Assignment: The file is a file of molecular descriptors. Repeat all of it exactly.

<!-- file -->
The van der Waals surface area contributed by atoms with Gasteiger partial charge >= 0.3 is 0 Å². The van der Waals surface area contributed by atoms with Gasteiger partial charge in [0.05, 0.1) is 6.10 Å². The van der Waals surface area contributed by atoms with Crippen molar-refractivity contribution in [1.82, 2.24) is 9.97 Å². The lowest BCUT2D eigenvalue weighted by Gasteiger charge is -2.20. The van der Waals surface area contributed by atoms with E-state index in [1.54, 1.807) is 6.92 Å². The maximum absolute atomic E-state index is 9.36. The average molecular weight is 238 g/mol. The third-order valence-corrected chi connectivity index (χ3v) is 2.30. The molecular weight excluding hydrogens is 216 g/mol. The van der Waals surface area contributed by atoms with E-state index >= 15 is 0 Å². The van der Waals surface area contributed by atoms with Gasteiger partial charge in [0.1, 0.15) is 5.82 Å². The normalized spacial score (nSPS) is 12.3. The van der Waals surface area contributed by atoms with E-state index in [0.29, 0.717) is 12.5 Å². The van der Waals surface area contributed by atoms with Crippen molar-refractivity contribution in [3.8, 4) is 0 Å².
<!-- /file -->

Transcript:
The van der Waals surface area contributed by atoms with Gasteiger partial charge >= 0.3 is 0 Å². The van der Waals surface area contributed by atoms with Gasteiger partial charge in [0.05, 0.1) is 6.10 Å². The van der Waals surface area contributed by atoms with Crippen molar-refractivity contribution in [1.82, 2.24) is 9.97 Å². The lowest BCUT2D eigenvalue weighted by Gasteiger charge is -2.20. The van der Waals surface area contributed by atoms with E-state index in [1.54, 1.807) is 6.92 Å². The maximum absolute atomic E-state index is 9.36. The average molecular weight is 238 g/mol. The third-order valence-corrected chi connectivity index (χ3v) is 2.30. The molecular weight excluding hydrogens is 216 g/mol. The van der Waals surface area contributed by atoms with E-state index >= 15 is 0 Å². The van der Waals surface area contributed by atoms with Gasteiger partial charge in [0.1, 0.15) is 5.82 Å². The normalized spacial score (nSPS) is 12.3. The van der Waals surface area contributed by atoms with E-state index in [0.29, 0.717) is 12.5 Å². The van der Waals surface area contributed by atoms with Crippen molar-refractivity contribution in [3.8, 4) is 0 Å².